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most afraid of inserting this, left it should seem to injure the superlative Efteem I have of

you: but I must add, that I consider a Mixture of Weaknesses, and an ingenuous Confession of them, as the most engaging and sociable Part of any Character ; if I did not, I could not allot them you, whose Manner is so distinguishedly amiable.

Since I left Cheltenham, I have been at Mr. B—'s, in Bishop's-Castle. I rode one Morning with him about three Miles, that I might fay, I had been in Wales, and feen Brecon, Caderidis, and Plinlimmon, with an extensive Chain of other Mountains, I called at a small Alehouse, where the People lived all the Winter without any Glass in their Windows. I was wondering how they could live fo, in a more cold Country than you have, perhaps, experienced. The Wife said, “ True it was, she could like Glass very well."

“ Yes," says the Hufband, “ Glass is very genteel, that it is.” “ Nay, says the Wife, “ not for the Gentleelness neither, though it is very genteel, that's the Truth on't.”

This Circumstance struck me a good deal, that they should discover the genteelness

of

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of Glazing, and never once think of its Expediency. Mr. B- is a Man you would like upon Acquaintance, though, as I remember, you had fome Objection to the Superfluity of his Wit. We shall, in all Probability, have frequent Interviews with him at Bath, London, &c. He would fain have seduced me to have travelled into Portugal, &c. with himself, and one Mr. Moore, his Neighbour; an agreeable, modest Man, and late Member for Bishop's-Castle. I declined it for two Reasons; first, on ACcount of the Expence, and secondly, that I could not think of spending two Years in this Part

Life abroad, dead to one's own Country, and procuring, at best, very perishable, and useless Friendships in another. If I could have ftaid, I was to have gone with him to a Wellh Sessions, fraught with Irascibility. He is a Justice of Peace there.

of my

As to good Acquaintance, though I much desire it, I have as literally a Genius for avoiding, as any one ever had for procuring it. I cannot approach within fifty Yards of Servility for fear of it.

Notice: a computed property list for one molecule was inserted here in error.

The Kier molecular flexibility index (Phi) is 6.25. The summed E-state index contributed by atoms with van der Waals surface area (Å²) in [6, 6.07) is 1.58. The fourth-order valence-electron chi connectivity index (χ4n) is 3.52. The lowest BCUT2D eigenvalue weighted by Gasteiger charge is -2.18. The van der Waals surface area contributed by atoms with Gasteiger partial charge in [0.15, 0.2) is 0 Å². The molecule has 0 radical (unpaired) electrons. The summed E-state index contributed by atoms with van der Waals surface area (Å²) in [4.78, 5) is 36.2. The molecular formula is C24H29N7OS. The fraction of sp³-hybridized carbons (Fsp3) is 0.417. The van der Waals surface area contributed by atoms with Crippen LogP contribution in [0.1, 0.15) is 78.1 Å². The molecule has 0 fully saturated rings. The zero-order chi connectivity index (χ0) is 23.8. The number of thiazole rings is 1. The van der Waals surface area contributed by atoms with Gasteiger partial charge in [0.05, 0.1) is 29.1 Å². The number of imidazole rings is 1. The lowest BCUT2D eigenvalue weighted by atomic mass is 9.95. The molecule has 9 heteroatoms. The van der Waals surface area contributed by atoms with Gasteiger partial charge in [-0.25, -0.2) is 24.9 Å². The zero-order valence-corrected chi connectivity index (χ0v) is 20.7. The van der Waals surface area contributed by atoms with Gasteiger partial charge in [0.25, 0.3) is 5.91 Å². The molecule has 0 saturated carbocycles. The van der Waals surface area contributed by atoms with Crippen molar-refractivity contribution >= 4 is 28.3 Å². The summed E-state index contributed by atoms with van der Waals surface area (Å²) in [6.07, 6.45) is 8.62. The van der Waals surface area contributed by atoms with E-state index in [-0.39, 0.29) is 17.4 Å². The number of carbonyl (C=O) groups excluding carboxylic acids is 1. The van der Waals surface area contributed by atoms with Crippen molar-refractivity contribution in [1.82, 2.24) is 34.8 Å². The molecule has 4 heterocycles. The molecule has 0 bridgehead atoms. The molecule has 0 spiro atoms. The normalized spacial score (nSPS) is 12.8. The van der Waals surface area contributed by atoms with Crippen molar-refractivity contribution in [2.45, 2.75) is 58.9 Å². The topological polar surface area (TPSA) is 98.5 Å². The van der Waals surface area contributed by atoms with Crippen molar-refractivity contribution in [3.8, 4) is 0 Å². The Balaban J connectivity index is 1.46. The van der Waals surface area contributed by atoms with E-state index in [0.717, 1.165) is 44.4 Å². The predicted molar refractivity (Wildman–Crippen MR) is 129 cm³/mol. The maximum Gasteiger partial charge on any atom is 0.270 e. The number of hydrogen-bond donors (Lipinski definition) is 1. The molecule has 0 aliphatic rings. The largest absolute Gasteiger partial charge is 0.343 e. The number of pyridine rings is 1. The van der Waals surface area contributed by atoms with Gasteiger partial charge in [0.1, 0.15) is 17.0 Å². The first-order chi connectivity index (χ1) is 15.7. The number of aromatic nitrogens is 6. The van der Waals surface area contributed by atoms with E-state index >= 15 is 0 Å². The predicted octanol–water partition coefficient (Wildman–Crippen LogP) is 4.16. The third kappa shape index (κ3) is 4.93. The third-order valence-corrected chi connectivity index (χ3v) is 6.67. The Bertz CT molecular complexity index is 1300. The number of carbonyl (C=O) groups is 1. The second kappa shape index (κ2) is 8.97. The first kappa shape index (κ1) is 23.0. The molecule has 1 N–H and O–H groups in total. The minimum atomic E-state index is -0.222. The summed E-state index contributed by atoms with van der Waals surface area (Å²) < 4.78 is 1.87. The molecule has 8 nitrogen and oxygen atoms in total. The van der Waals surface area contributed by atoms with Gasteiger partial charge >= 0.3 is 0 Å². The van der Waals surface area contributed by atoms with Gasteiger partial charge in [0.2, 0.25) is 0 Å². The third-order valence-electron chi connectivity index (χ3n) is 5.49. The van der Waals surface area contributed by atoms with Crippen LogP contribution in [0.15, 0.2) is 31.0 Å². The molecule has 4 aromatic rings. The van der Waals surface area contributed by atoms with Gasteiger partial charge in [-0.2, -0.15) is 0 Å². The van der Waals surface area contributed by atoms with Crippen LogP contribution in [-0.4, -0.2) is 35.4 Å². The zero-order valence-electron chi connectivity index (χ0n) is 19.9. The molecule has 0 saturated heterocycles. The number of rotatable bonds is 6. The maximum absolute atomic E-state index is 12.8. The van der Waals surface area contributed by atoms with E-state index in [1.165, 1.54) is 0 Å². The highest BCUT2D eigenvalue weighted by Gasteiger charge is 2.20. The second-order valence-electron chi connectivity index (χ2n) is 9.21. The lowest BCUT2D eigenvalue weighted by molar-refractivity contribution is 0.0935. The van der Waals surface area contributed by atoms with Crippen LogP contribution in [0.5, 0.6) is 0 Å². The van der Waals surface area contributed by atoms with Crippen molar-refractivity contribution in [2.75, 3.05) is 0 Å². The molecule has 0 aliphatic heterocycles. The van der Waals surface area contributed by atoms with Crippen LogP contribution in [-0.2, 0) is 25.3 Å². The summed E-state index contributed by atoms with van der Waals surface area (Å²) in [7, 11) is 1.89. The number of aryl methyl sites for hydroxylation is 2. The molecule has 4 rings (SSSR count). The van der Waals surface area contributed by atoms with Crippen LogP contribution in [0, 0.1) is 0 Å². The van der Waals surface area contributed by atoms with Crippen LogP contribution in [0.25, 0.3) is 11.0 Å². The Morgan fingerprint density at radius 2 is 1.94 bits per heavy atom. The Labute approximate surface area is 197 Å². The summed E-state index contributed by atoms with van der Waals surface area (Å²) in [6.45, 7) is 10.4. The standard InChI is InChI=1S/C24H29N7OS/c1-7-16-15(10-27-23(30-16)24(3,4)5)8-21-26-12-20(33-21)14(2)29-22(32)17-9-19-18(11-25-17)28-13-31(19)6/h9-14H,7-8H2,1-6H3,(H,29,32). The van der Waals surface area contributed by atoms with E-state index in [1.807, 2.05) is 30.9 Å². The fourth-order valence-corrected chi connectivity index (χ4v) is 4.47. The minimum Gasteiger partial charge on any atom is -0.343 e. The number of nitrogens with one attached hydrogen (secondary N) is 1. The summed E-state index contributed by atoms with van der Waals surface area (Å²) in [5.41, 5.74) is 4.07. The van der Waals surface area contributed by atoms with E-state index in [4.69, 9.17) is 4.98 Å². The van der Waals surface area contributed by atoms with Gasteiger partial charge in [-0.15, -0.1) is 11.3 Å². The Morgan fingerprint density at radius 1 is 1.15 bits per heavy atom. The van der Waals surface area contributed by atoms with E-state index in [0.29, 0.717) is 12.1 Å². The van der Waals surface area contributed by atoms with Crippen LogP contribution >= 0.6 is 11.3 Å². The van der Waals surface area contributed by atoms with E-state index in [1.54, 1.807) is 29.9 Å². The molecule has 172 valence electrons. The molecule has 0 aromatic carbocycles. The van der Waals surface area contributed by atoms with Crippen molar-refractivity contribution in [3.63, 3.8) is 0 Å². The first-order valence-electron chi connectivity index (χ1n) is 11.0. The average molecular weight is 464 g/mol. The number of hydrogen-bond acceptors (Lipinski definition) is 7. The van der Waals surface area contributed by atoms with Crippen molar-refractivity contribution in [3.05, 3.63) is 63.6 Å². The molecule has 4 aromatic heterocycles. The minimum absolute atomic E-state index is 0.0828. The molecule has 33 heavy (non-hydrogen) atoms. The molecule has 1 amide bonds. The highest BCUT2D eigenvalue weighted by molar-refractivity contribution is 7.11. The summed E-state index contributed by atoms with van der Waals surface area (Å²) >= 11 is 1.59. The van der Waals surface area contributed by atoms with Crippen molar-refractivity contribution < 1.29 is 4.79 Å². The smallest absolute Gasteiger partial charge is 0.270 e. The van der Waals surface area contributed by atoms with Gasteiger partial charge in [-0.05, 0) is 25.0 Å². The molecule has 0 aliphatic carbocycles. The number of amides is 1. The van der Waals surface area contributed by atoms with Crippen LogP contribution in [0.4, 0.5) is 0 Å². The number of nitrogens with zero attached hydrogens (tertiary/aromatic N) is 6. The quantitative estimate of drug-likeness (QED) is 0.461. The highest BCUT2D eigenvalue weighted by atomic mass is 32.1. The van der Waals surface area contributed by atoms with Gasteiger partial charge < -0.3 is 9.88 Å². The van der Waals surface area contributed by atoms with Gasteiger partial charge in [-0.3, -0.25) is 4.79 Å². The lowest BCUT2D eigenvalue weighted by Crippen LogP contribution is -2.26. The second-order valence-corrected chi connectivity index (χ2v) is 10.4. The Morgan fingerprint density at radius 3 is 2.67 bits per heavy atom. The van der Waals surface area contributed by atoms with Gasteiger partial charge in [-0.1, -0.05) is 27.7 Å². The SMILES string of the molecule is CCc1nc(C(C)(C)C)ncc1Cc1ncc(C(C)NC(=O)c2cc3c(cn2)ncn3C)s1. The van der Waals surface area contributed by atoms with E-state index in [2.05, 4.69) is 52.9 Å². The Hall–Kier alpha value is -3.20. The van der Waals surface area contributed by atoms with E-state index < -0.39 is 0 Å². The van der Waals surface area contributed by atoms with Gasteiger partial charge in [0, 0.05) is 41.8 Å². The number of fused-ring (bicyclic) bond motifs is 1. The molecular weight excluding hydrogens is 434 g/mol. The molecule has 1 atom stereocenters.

VOL. II.

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I want

I want fadly to talk to you about a thoufand Things. I have some Notion of spending a Week at Mr. D—'s. Act sublimely, and give me the Meeting then, notwithstanding.

Though I was enamoured with the Politeness of Mr. W—'s Conversation, I should not, perhaps, have been very forward to express my Sentiments, if you had not intimated, that he made favourable mention of me. I begin to grow a little pleased with Prudence, and I think it a Debt one owes her, to reserve one's Encomiums till one knows any one's mutual Sentiments; for certainly, he that happens to commend an Enemy, happens to condemn himiclf. I beg my Compliments.

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I lelieve poor J. Đ— is alive-Farther I C. nnot learn.

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I did not think it possible, I could have len so much engaged by love as I have been ot ate.-Poor Miss C_!

It

It must necessarily be an Honour to a Girl, to have pleased a Man of Sense, (I know not but I am vain in supposing myself of that Number) let his Station be how low foever. Now it must be a Disgrace to captivate a Fool, however high it be; the former is the strongest Evidence of Merit, the latter of the Want of it.

Now I talk of Vanity, I beseech you never check yourself in your Letters—I don't purpose it; and I think it makes as pretty a Figure in the Letters of a Man of Taste, as it does in the Embroidery of a Beau. I am as much yours, as human Nature will admit of.

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L E T T E R V.

W. SHENSTONE, Esq. to

WHEN

Dear Sir,
THEN I promised you some Poetry for

Mr. S, I am afraid that, through my Desire of recommending myself to his Family, my Tongue out-run my Wit. If I laid any Şort of Stress upon what I was to fend, I am very fure it did so; and when you have read the Trifles enclosed, you will be of the fame Opinion.

.

It is probable, however, that I had an Eye to a larger Ode of mine, upon the Subject of rural Elegance, which I have not now Time either to correct or to transcribe; but which I will not fail to communicate to them upon fome future Occasion.

Or if my Promise regarded a Translation of the Mottos here, I shall have the best Opportunity of performing it, when I take the Free

doms

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